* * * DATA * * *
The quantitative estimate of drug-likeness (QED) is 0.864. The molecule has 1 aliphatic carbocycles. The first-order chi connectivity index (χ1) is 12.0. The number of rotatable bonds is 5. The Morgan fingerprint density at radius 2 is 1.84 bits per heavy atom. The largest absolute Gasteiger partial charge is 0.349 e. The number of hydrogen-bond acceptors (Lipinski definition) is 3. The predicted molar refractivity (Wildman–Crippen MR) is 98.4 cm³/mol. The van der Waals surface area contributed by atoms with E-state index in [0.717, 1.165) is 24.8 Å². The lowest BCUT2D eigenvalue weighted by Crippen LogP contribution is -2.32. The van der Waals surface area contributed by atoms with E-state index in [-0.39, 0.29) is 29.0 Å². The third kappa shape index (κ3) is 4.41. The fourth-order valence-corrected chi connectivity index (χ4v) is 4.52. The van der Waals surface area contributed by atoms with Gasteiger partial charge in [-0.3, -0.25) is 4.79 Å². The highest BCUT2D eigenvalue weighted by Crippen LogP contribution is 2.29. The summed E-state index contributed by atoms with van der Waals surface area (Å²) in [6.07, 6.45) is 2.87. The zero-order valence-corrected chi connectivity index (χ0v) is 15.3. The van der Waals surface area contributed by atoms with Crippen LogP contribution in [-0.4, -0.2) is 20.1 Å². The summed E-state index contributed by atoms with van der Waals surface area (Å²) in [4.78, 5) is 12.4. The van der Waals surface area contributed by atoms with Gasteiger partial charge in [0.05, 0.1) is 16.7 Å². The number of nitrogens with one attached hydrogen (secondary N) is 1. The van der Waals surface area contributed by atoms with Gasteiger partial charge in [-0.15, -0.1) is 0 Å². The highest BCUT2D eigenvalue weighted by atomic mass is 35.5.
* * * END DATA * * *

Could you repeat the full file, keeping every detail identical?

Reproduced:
The quantitative estimate of drug-likeness (QED) is 0.864. The molecule has 1 aliphatic carbocycles. The first-order chi connectivity index (χ1) is 12.0. The number of rotatable bonds is 5. The Morgan fingerprint density at radius 2 is 1.84 bits per heavy atom. The largest absolute Gasteiger partial charge is 0.349 e. The number of hydrogen-bond acceptors (Lipinski definition) is 3. The predicted molar refractivity (Wildman–Crippen MR) is 98.4 cm³/mol. The van der Waals surface area contributed by atoms with E-state index in [0.717, 1.165) is 24.8 Å². The lowest BCUT2D eigenvalue weighted by Crippen LogP contribution is -2.32. The van der Waals surface area contributed by atoms with E-state index in [-0.39, 0.29) is 29.0 Å². The third kappa shape index (κ3) is 4.41. The fourth-order valence-corrected chi connectivity index (χ4v) is 4.52. The van der Waals surface area contributed by atoms with Gasteiger partial charge in [-0.3, -0.25) is 4.79 Å². The highest BCUT2D eigenvalue weighted by Crippen LogP contribution is 2.29. The summed E-state index contributed by atoms with van der Waals surface area (Å²) in [6.07, 6.45) is 2.87. The zero-order valence-corrected chi connectivity index (χ0v) is 15.3. The van der Waals surface area contributed by atoms with Crippen LogP contribution in [-0.4, -0.2) is 20.1 Å². The summed E-state index contributed by atoms with van der Waals surface area (Å²) in [4.78, 5) is 12.4. The van der Waals surface area contributed by atoms with Gasteiger partial charge in [0.05, 0.1) is 16.7 Å². The number of nitrogens with one attached hydrogen (secondary N) is 1. The van der Waals surface area contributed by atoms with Gasteiger partial charge in [-0.15, -0.1) is 0 Å². The highest BCUT2D eigenvalue weighted by atomic mass is 35.5.